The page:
Dear Kiely

11 Apr

Dear Kiely,

A friend of mine was really upset about your video (I think a lot of people were) and has reached out asking folks to write an open letter to you as she did. I wanted to talk about your videos and say my peace (intentional spelling) so this seemed like a great invitation.

First, I’m not trying to lecture you about what you should be doing. I get that women are sandwiched between this virgin/whore rock and hard place and that you in particular are marked with your girlhood empowered Cheetahdom that you hoped “Spectacular” would help you shed.  I just find it disturbing that the mature womanly reincarnation of your image involves the glorification of date rape.

I know that you say that the song isn’t about date rape, that sometimes a song is just a song. Sometimes you kiss a girl and you like it (that song is f*cked up too by the way and yet not at all on the level of insinuating as you do in your song that date rape is just another wild night on the town) but the flippant nature of these remarks belie the messages in the video. By suggesting in your song that you were so drunk the evening comes in pictures, you blacked out, feel like you are on drugs, that you don’t remember dude’s name or if he used a condom its unclear how you remember that the sex was spectacular or that you were able to give consent. It also makes it seem, as did your response video, that women are being irresponsible and it’s their fault that they get into these situations. The problem is them, their wild drinking and their out of control behavior as opposed to questioning a situation in which a woman isn’t even present enough to say yes or no to sex, let alone the use of a condom.

And how come when you are trying to convince us that the sex was spectacular, it’s only through violent metaphor i.e. blowing one’s back out? And though I’ve never worn tracks myself, I have it on good authority that it would be pretty painful if one was torn out of your hair. Is the sex not good if you’re not in pain the next day?  Mad love to the kink community but this song and many others on R&B airwaves lack a level of intentionality and consent that puts them in a different category for me.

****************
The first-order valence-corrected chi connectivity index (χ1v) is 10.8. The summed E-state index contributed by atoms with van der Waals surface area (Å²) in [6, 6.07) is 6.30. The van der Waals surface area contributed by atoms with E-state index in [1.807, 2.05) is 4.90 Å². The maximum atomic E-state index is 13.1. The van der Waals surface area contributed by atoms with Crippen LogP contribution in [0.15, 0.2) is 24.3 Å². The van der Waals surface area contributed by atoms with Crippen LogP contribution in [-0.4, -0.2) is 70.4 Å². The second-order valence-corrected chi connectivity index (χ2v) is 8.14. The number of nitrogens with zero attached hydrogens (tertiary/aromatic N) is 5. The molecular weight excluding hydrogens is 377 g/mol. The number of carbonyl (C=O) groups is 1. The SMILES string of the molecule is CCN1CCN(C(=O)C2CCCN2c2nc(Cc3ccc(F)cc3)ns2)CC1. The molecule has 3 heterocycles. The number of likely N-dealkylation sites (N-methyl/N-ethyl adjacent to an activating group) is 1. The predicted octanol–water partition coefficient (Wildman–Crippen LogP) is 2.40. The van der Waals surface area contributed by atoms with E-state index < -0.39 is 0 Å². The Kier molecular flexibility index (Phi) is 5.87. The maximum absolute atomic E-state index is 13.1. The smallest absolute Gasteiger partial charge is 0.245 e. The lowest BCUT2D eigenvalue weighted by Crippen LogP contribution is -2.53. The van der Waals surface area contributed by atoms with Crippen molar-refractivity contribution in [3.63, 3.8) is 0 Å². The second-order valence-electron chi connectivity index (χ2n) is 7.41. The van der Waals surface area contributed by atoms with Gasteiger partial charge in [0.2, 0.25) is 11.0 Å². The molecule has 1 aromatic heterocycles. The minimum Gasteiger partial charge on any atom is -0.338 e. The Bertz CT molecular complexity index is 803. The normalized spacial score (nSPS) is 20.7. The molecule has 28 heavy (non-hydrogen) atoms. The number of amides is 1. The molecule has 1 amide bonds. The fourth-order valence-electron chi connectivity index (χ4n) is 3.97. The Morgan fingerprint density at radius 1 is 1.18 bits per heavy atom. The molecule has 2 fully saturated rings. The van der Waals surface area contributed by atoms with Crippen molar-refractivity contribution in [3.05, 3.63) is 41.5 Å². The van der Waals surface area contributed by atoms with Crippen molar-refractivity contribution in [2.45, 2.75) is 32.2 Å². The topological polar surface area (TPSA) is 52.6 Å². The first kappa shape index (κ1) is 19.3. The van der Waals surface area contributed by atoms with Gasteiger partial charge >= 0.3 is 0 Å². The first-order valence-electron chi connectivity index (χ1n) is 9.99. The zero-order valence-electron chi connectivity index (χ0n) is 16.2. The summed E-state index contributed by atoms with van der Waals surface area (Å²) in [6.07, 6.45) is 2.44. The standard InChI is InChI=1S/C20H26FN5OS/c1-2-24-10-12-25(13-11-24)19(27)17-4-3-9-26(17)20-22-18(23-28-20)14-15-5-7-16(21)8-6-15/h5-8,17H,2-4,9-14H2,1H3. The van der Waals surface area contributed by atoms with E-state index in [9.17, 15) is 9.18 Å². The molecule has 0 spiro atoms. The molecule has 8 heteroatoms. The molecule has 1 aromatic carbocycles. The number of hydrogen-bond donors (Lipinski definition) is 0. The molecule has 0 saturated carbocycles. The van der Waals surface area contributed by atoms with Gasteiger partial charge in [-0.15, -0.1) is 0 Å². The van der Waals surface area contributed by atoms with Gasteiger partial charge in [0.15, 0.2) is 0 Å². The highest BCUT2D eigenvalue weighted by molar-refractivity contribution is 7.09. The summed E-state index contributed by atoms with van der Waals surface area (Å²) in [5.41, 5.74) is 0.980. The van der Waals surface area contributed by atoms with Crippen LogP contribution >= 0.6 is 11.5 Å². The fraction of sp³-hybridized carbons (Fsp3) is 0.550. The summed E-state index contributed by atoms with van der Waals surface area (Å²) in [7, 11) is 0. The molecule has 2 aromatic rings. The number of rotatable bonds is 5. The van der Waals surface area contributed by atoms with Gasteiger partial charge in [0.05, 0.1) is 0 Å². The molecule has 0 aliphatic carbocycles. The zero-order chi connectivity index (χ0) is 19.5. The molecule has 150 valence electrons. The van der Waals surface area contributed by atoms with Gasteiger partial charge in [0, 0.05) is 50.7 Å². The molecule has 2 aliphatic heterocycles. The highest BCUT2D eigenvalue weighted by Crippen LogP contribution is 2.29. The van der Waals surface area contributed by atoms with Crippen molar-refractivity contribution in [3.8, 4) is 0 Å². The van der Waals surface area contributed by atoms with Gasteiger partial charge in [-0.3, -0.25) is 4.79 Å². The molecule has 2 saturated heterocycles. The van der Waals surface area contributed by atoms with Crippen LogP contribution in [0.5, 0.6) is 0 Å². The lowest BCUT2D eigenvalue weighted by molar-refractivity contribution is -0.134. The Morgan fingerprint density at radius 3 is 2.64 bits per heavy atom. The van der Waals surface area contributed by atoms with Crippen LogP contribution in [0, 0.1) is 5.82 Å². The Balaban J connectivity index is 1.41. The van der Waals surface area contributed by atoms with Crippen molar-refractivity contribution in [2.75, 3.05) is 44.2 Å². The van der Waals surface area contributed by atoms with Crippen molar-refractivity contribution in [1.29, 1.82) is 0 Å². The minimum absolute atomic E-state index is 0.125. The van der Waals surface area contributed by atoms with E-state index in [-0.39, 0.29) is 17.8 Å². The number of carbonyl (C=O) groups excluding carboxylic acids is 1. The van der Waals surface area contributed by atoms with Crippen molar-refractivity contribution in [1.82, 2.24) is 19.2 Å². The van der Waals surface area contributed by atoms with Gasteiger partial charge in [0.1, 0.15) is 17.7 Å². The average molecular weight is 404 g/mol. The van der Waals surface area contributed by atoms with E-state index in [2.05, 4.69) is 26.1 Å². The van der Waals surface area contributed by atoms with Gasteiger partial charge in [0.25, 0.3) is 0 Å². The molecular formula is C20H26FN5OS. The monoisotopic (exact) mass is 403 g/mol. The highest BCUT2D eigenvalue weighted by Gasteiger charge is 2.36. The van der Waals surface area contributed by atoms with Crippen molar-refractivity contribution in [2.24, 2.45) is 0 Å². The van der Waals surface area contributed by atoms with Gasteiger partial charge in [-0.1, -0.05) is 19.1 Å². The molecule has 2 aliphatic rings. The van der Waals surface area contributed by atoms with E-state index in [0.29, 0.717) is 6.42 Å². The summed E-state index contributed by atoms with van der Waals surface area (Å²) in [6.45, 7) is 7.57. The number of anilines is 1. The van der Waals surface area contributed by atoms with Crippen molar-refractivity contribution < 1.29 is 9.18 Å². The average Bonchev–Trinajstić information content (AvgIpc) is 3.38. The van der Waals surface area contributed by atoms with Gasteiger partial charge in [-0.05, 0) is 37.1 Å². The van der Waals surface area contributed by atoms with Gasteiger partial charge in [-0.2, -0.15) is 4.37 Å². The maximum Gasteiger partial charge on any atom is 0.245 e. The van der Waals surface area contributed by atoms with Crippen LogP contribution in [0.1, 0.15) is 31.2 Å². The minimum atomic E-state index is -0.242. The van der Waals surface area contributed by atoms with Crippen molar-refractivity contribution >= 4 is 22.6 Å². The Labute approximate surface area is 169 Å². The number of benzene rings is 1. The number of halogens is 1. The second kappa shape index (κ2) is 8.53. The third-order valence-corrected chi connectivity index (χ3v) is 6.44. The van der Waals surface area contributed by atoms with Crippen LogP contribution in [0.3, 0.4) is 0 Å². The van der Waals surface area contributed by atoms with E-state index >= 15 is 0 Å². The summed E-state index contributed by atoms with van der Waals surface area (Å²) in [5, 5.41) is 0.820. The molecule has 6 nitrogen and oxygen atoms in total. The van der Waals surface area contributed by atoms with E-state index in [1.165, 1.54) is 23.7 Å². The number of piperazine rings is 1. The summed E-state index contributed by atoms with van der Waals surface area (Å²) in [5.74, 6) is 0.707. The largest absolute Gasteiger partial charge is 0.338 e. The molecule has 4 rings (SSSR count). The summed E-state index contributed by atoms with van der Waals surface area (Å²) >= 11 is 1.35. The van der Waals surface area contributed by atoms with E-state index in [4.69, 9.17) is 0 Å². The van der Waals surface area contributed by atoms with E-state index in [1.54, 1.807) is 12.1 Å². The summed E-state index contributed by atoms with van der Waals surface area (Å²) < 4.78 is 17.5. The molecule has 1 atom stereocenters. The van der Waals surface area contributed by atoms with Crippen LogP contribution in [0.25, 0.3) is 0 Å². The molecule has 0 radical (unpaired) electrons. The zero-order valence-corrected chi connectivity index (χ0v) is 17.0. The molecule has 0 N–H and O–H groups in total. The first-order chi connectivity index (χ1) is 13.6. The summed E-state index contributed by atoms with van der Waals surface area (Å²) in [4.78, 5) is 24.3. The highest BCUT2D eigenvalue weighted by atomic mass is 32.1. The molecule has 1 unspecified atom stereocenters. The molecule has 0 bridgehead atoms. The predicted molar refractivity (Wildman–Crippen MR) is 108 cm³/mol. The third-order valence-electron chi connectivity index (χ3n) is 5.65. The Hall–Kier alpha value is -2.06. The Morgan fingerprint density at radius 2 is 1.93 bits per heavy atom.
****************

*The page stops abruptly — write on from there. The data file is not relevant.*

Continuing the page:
Kiely, I know that this isn’t just about you; it’s a systemic problem that will take more than a youtube video defense of yourself to undo. There is probably a lot of pressure for you to make a splash and distance yourself from the safe, girl power image of your teen years, but I wonder if you couldn’t have thought about that distancing as maturation. How dope would it have been to have seen an empowered totally consensual one night stand play out on screen and imagined in your lyrics? Why does it have to be a walk of shame the morning after? Also, what’s with the scene of the white guy trailing you for a few feet even as he’s with another partner? Why is the video set up to cash in on overplayed stereotypes about sex workers and working class neighborhoods? It seems that all of these decisions could have been different and could have really opened a dialog about the culture of hooking up and how women can do so in a safer and ultimately more pleasing way for them.

With fierce love,

Moya B.

P.S. I totally still bump Cinderella all the time!

* Update*

Check out this video response to Spectacular, with more information about how to get involved!

9 Responses to “Dear Kiely”

  1. fal25 April 11, 2010 at 4:41 PM #

    Great post.

    I must say I had the same reaction to the video.

  2. Asha April 11, 2010 at 5:37 PM #

    I just saw this video for the first time. Your post is on point. I’m watchng this with a friend who pointed out that we laugh at people like this (people who say a song is just a song– don’t be so critical), but seldom believe they really exist. I can’t believe the response, or that she misses the point of the complaints, or that she doesn’t understand that consent requires at least enough sobriety to remember if a condom was used. This really makes me angry.

  3. nualacabral April 11, 2010 at 6:43 PM #

    This is a strong analysis, girl. You ask great questions. I love how you emphasize that this is not just about her– acknowledging the context in which this song was produced. I think it’s smart to be critical without demonizing her– which would only undermine our message of empowerment, sexual health, etc. I also appreciate your analysis of other parts of the video that reinforce other stereotypes, around sex workers for example.

    here’s a link to my open letter: